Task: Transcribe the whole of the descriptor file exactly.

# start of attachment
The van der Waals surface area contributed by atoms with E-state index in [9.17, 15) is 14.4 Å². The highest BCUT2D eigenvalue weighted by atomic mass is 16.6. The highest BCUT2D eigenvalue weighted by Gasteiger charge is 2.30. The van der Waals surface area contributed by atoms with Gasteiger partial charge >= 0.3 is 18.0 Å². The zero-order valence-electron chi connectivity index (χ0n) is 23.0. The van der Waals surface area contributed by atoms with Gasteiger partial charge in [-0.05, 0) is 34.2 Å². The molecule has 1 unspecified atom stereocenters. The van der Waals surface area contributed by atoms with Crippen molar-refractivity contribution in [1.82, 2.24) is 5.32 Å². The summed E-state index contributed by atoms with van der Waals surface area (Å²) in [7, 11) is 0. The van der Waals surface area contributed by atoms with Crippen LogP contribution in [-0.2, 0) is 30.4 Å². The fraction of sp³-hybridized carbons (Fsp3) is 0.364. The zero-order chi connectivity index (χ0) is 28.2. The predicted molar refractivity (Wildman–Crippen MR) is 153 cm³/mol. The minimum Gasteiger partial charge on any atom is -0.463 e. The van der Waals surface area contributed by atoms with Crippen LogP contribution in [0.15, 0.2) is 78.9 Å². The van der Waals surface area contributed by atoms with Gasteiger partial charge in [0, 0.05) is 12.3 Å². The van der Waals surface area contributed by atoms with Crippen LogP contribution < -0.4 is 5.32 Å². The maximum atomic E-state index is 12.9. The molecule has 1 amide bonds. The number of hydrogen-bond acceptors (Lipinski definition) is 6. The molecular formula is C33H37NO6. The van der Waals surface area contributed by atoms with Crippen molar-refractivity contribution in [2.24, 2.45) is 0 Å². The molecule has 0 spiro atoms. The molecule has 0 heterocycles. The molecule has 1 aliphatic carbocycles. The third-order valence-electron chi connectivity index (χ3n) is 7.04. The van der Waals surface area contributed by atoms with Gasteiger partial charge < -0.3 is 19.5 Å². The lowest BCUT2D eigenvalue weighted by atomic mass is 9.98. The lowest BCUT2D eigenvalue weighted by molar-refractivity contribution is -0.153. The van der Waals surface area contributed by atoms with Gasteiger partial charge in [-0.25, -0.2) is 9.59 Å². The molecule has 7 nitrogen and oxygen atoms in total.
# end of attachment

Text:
The van der Waals surface area contributed by atoms with E-state index in [9.17, 15) is 14.4 Å². The highest BCUT2D eigenvalue weighted by atomic mass is 16.6. The highest BCUT2D eigenvalue weighted by Gasteiger charge is 2.30. The van der Waals surface area contributed by atoms with Gasteiger partial charge >= 0.3 is 18.0 Å². The zero-order valence-electron chi connectivity index (χ0n) is 23.0. The van der Waals surface area contributed by atoms with Gasteiger partial charge in [-0.05, 0) is 34.2 Å². The molecule has 1 unspecified atom stereocenters. The van der Waals surface area contributed by atoms with Crippen molar-refractivity contribution in [1.82, 2.24) is 5.32 Å². The summed E-state index contributed by atoms with van der Waals surface area (Å²) in [7, 11) is 0. The van der Waals surface area contributed by atoms with Crippen LogP contribution in [-0.2, 0) is 30.4 Å². The fraction of sp³-hybridized carbons (Fsp3) is 0.364. The zero-order chi connectivity index (χ0) is 28.2. The predicted molar refractivity (Wildman–Crippen MR) is 153 cm³/mol. The minimum Gasteiger partial charge on any atom is -0.463 e. The van der Waals surface area contributed by atoms with Crippen LogP contribution in [0.15, 0.2) is 78.9 Å². The van der Waals surface area contributed by atoms with Gasteiger partial charge in [0, 0.05) is 12.3 Å². The van der Waals surface area contributed by atoms with Crippen LogP contribution < -0.4 is 5.32 Å². The maximum atomic E-state index is 12.9. The molecule has 1 amide bonds. The number of hydrogen-bond acceptors (Lipinski definition) is 6. The molecular formula is C33H37NO6. The van der Waals surface area contributed by atoms with Crippen molar-refractivity contribution in [2.24, 2.45) is 0 Å². The molecule has 0 spiro atoms. The molecule has 0 heterocycles. The molecule has 1 aliphatic carbocycles. The third-order valence-electron chi connectivity index (χ3n) is 7.04. The van der Waals surface area contributed by atoms with Gasteiger partial charge < -0.3 is 19.5 Å². The lowest BCUT2D eigenvalue weighted by atomic mass is 9.98. The lowest BCUT2D eigenvalue weighted by molar-refractivity contribution is -0.153. The van der Waals surface area contributed by atoms with Gasteiger partial charge in [-0.25, -0.2) is 9.59 Å². The molecule has 7 nitrogen and oxygen atoms in total.